RE: Issues with the cookie draft

The domain restriction is not a protection of privacy, it is a
prohibition against the right of companies to structure their Internet
use as they see fit. The free market will do a better job of protecting
user's rights then a domain name restriction. If someone is abusing
cookies, let the press scream it out. If we can implement technical
protections to prevent the abuse of cookies, then let us do so. But the
domain restriction provides no real protection against the abuse of
cookies while preventing the legitimate behavior of companies. 

For example, a company which has a different second tier website for
each of its products is now prevented from sharing cookies between those
sites. There is absolutely no reason to prevent this behavior. You are
trying to establish a relationship between domain names and
organizational responsibility. However the domain name system was not
set up to provide this connection, therefore relying upon it is
unreasonable. The domain solution provides no protection against the
unauthorized sharing of data, it only makes it slightly inconvenient,
but it does prevent legitimate activity. I would argue that the cure is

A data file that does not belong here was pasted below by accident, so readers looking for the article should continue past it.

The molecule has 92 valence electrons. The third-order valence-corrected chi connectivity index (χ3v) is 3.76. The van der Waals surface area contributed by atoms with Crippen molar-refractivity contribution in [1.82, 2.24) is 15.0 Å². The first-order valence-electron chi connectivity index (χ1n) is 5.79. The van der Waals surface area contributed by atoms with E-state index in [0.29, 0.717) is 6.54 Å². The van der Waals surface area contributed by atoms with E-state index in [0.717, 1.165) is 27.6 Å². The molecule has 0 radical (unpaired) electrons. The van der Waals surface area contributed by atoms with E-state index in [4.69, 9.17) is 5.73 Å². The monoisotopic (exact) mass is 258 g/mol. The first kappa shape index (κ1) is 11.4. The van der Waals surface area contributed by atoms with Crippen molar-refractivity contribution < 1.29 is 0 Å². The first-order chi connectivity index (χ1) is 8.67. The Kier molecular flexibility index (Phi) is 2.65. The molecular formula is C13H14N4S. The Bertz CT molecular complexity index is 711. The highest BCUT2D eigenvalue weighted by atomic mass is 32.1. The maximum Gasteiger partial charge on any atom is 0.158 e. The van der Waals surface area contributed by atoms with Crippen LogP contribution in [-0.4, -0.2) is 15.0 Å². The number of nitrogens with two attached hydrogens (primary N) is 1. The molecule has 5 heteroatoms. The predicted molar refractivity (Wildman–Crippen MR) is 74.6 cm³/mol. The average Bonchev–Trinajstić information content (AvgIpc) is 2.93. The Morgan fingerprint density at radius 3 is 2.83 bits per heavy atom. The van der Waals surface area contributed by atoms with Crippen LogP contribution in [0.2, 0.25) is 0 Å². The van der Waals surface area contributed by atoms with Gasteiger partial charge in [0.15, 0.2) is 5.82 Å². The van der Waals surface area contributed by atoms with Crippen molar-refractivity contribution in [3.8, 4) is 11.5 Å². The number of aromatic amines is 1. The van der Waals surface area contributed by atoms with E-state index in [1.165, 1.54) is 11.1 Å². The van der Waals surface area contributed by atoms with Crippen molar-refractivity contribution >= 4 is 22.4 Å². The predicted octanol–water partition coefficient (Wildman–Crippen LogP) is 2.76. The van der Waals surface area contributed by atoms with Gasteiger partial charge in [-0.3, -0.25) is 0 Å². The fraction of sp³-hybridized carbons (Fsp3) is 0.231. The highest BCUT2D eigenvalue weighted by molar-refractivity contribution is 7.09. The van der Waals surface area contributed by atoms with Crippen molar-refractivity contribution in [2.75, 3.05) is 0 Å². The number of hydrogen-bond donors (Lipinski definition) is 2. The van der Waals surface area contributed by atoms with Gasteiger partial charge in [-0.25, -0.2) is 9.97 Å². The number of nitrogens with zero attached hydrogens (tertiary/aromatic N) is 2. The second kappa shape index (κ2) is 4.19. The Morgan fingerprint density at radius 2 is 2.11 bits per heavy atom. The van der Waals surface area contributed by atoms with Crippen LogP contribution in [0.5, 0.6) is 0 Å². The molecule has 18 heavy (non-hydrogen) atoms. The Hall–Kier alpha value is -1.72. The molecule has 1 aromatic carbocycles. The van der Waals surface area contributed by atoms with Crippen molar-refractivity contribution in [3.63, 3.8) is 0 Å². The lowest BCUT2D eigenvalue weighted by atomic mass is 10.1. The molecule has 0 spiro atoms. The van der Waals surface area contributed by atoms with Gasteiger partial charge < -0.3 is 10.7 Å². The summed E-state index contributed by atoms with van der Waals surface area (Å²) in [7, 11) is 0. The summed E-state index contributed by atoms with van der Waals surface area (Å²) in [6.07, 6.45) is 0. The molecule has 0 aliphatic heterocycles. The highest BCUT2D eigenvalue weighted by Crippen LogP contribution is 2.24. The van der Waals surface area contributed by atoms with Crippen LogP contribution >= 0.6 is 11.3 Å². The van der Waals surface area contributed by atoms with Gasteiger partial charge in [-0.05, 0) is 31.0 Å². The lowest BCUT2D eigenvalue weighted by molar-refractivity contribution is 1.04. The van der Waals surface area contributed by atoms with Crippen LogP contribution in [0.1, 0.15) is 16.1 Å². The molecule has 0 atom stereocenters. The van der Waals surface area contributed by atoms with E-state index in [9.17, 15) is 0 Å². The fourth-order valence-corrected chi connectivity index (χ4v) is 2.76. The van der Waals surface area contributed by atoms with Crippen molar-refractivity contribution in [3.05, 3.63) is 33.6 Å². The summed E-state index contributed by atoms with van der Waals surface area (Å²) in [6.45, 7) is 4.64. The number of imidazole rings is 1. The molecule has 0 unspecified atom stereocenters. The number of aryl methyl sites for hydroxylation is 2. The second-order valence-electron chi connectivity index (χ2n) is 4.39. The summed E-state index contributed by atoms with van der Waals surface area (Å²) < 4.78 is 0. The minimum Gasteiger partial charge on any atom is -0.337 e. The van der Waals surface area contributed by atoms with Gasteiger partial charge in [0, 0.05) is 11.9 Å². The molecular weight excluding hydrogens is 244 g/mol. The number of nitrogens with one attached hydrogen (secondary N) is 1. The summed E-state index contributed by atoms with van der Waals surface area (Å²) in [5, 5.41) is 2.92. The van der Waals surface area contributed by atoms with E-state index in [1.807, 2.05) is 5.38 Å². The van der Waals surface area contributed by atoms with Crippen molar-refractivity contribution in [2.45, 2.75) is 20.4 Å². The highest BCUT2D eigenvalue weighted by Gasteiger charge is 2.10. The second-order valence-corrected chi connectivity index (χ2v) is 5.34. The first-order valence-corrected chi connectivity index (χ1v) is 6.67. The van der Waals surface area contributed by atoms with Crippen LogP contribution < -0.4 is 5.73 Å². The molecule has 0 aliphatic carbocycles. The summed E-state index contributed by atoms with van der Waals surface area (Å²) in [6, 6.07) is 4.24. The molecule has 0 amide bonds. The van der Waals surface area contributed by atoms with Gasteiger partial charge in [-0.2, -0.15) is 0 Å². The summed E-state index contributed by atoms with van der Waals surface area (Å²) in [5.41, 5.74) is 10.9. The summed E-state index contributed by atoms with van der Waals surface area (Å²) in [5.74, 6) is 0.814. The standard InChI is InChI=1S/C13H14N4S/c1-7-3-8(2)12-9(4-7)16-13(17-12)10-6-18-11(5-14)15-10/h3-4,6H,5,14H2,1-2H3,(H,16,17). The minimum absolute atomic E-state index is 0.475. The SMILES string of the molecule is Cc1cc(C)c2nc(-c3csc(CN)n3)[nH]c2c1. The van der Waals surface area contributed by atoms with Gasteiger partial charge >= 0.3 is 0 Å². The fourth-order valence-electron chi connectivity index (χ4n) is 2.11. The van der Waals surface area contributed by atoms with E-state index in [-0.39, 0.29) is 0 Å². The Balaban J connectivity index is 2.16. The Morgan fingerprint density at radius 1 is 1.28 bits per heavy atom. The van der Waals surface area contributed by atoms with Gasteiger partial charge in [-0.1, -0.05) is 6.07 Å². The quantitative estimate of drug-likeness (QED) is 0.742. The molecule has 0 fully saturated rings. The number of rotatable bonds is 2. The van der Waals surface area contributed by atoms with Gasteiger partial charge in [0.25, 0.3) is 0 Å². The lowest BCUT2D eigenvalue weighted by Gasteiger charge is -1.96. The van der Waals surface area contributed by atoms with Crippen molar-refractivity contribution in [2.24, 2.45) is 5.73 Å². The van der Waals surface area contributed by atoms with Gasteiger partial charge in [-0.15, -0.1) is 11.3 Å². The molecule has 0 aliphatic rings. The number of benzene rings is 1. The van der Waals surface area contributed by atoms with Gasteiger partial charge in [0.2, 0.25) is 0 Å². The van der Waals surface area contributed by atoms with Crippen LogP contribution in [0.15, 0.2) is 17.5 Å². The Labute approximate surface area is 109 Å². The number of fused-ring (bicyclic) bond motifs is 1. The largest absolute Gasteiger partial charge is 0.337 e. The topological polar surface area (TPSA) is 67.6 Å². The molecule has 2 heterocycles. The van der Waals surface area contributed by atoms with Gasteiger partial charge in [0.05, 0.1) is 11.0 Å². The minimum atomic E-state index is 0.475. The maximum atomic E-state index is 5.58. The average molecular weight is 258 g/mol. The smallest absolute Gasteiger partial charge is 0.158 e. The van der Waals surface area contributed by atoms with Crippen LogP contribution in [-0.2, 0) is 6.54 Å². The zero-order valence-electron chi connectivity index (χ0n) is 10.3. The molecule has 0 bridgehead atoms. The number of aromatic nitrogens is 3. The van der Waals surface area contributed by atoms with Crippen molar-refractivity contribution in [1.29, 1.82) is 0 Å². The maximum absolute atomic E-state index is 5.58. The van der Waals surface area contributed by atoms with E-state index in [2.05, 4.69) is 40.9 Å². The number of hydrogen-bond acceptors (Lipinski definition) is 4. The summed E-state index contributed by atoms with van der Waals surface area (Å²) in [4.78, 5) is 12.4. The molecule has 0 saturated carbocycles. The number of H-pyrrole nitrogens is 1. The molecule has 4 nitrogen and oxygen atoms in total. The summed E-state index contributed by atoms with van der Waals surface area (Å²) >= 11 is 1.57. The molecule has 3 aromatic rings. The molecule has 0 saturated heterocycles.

worse than the disease and the domain restriction should be removed. I
am not arguing that the domain attribute should be removed, only the
restriction on what cookie servers may put in it.

Furthermore, putting in place a solution we know will break, in the case
of coming use of top level domains, is yet another reason to remove this
section of spec.

If this faulty behavior can not be remedied then the spec should not be
allowed to move on in the standards process.


> -----Original Message-----
> From:	M. Hedlund []
> Sent:	Saturday, March 22, 1997 5:37 PM
> To:	Yaron Goland
> Cc:	Dave Kristol;
> Subject:	RE: Issues with the cookie draft
> On Sat, 22 Mar 1997, Yaron Goland wrote:
> > We all agree that the spec prevents completely legitimate behavior.
> Thus
> > demonstrating there is a flaw in the spec. 
> No, at least two of us agree that the spec fails to enable desirable
> behavior.  That doesn't mean there's a flaw in the spec.  In this
> case, it
> means that no standard exists for determining the organizational unit
> in a
> domain name -- a prerequisite, as far as I can see, for the behavior
> you
> want.  If you want to point fingers, point them at the domain name
> standard.  The cookie spec does the best it can with the information
> it is
> given.  If you disagree, propose an improvement -- which removing
> 'domain'
> is not.
> With regards to private top-level domains, we can crumble that cookie
> when
> we come to it (if you'll forgive me).  I agree that the situation is
> just
> going to get worse as we start litigating the nature of domain name
> registries.  However, I have yet to hear how you intend to improve the
> spec
> in light of your predictions.  Do you really think removing the domain
> restriction altogether improves the spec?  I would argue that doing so
> would _create_ a serious flaw where none exists today.
> M. Hedlund <>

Received on Saturday, 22 March 1997 19:47:58 UTC